This, therefore, includes all times at which a solar eclipse is only partial or annular. Viewing a solar eclipse during totality is quite safe (and spectacular!), but it is important to know when this brief period will begin and end, as even a small amount of direct sunlight can damage the eye.
Lunar eclipses occur when the Moon passes into Earth’s shadow. A total lunar eclipse occurs when the Moon passes completely within the umbra of the shadow; if it does not become completely immersed in the umbra, the event is called a partial lunar eclipse.
During a total eclipse, the Moon does not disappear completely, because some sunlight is bent in Earth’s atmosphere and falls onto the Moon.
The Moon then appears red, because more red light than blue passes through the atmosphere. Unlike the partial phases of solar eclipses, all lunar eclipses are quite safe to observe because they do not involve looking at the Sun.
Image: Mechanism of a lunar eclipse. When the Moon enters Earth’s umbral shadow, it is cut off from direct sunlight and is dramatically darkened. However, a small amount of red light passes through Earth’s atmosphere and falls onto the Moon, rendering it visible. Angles and distances are for diagrammatic purposes only.
There is another type of lunar eclipse, called a penumbral lunar eclipse. This is when the Moon enters only the penumbra (the light part) of Earth’s shadow. In these events, no part of the Moon is cut off from direct sunlight, but a slight uneven shading may be noticed by keen observers during events in which the Moon passes deeply into the penumbra.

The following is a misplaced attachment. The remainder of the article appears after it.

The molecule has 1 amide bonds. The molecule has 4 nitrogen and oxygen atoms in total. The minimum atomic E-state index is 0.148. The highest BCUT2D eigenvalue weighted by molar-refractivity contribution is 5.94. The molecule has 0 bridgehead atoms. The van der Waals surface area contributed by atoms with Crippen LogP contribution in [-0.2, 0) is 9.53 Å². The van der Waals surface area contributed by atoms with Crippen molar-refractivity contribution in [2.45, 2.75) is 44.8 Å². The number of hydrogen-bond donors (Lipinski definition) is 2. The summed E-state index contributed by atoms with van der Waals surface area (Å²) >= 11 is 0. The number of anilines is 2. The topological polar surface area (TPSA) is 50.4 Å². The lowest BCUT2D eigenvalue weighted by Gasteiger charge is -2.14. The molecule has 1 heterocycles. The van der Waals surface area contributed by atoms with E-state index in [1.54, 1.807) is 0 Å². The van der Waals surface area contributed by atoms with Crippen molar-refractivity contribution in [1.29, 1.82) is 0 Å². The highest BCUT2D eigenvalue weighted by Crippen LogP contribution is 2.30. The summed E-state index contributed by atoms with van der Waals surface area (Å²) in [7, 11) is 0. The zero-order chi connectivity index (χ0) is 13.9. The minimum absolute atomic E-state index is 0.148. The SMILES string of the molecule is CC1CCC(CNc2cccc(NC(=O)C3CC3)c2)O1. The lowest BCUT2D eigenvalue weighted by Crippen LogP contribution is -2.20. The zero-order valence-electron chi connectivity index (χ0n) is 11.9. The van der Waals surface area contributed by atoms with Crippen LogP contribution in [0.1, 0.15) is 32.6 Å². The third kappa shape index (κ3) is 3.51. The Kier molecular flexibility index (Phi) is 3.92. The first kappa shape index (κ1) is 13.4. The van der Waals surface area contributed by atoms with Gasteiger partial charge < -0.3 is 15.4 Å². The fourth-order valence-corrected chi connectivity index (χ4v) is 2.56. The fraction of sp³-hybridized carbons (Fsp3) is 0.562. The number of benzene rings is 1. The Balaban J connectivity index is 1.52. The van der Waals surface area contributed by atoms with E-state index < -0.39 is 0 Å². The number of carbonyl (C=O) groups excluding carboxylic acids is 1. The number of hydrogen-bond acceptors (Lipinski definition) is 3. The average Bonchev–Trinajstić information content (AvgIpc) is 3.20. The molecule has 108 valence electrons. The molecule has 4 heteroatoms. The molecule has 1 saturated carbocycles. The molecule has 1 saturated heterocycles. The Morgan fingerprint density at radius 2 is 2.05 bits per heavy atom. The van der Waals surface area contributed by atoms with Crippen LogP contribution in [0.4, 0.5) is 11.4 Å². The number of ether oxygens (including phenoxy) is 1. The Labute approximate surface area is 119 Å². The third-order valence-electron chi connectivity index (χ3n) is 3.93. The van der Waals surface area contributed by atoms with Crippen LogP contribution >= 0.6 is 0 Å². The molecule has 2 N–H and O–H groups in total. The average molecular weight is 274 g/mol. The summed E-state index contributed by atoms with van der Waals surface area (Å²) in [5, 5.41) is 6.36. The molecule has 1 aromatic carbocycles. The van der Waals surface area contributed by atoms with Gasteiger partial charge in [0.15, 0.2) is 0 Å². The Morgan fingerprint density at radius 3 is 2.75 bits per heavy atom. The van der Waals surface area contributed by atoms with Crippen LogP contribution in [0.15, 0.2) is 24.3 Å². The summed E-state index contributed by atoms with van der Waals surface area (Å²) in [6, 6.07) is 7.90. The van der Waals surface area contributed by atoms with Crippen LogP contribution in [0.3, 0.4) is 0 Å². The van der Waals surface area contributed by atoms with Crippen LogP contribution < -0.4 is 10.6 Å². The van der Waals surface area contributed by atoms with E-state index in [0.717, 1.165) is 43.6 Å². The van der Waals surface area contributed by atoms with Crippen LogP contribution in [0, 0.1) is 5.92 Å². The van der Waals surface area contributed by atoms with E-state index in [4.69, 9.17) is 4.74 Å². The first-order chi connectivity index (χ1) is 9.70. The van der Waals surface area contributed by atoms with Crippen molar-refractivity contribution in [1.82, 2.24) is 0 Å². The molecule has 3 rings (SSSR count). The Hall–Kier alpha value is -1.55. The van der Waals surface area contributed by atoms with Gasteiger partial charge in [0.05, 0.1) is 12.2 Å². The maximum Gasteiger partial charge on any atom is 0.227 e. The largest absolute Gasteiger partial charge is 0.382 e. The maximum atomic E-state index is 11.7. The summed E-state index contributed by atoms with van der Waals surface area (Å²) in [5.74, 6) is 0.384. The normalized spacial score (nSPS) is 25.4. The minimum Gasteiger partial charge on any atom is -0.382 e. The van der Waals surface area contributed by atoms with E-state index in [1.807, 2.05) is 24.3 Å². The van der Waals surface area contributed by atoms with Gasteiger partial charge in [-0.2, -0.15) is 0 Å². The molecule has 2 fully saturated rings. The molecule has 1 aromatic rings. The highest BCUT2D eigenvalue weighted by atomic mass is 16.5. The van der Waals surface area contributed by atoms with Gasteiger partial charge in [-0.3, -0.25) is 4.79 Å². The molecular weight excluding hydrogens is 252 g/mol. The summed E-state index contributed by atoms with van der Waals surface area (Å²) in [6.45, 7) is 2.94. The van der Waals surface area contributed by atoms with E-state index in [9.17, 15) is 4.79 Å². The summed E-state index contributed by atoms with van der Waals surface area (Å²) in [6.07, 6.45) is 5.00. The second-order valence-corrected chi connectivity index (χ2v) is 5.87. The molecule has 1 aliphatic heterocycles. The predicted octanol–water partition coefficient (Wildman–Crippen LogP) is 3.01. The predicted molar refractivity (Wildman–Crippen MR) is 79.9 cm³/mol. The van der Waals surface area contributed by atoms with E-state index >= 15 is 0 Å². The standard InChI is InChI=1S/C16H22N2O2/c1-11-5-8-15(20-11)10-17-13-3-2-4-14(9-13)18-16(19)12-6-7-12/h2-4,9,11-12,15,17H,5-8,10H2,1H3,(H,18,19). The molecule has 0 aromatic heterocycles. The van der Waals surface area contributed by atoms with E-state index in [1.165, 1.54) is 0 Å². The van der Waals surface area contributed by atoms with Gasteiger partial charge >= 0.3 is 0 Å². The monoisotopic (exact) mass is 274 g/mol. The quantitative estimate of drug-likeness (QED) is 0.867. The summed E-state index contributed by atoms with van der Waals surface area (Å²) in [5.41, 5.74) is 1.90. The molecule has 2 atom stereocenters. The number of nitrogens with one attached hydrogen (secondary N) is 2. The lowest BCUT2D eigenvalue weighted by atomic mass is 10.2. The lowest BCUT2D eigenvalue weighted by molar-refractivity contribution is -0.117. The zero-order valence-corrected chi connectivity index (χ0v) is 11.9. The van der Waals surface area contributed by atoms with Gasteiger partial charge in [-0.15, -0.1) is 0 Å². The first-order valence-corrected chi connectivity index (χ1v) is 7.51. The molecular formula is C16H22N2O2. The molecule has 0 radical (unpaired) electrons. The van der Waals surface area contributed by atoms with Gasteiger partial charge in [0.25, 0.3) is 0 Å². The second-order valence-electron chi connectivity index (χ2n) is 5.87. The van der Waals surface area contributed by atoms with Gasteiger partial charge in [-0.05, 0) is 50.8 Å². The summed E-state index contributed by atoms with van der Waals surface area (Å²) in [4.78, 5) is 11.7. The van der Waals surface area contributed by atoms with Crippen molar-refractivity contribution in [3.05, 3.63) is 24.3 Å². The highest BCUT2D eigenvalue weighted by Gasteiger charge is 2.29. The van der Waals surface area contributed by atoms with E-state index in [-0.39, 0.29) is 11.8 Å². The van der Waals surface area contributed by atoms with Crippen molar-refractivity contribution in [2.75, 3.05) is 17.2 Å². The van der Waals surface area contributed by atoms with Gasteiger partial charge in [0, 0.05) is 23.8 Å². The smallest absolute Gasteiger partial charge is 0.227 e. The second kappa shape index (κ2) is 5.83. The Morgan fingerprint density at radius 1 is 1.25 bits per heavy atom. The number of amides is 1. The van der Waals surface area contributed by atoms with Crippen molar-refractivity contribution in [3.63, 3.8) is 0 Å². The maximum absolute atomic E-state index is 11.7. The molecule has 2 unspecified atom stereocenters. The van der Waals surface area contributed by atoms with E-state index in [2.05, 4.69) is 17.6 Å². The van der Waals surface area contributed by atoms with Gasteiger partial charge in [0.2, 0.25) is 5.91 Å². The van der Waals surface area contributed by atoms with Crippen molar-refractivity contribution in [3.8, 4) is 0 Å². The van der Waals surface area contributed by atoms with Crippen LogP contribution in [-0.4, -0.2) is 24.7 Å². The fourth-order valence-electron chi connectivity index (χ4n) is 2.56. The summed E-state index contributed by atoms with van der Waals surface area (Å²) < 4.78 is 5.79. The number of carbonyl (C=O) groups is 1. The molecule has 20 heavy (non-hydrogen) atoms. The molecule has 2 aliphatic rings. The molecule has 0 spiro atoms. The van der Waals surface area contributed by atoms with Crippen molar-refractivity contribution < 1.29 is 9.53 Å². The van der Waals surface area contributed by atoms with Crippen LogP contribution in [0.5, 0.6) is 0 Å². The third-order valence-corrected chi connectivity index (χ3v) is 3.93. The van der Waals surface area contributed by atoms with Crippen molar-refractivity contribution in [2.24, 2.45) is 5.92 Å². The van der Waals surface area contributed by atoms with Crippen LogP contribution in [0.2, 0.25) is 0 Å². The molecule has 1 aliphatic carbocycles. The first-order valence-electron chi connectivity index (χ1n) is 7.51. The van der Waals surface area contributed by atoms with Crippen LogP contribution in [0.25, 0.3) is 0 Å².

These events are rarely publicised, because they are so difficult to observe. During such an event, an observer on the Moon would see Earth partly covering the Sun, rather like a partial eclipse of the Sun (mentioned before) as seen from Earth.
A lunar eclipse can be seen from anywhere on Earth that has a direct view of the Moon, so more than half of Earth will face the Moon at some stage during the event.
The total part of a lunar eclipse can last more than 90 minutes, and its partial phases last about an hour each. As with solar eclipses, a lunar eclipse which is only partial (i.e. not total at any time) can last for a much shorter overall period.
The frequency of eclipses
Eclipses can occur only at the lunar phases of new moon or full moon, and then only if the Moon is, at the time, passing through the plane of Earth’s orbit. Eclipses do not happen every month, because of the tilt of the Moon’s orbit. An observer must be in the right place to see an eclipse: for a lunar eclipse to be seen, the Moon must be above the horizon, and for a solar eclipse to be seen, the observer must be in the Moon’s shadow.
There are always between four and seven eclipses in any one year, at least two (and at most five) of which must be solar eclipses. This figure includes both umbral and penumbral lunar eclipses. However, because penumbral lunar eclipses are quite difficult to observe, it is sometimes stated that there are years with only two eclipses, both solar.
Of lunar eclipses, 29% are total, 35% partial and 36% penumbral, so only about 64% of lunar eclipses involve the Moon entering Earth’s umbral shadow. Of solar eclipses, 32% are total (a small number of these are a mixture of total and annular, called hybrid), 33% are annular and 35% are partial.
Note that any particular place on Earth will experience a total solar eclipse about once per 400 years, on average. The most recent one seen from Tasmania was in May 1910, and the next will be in June 2131.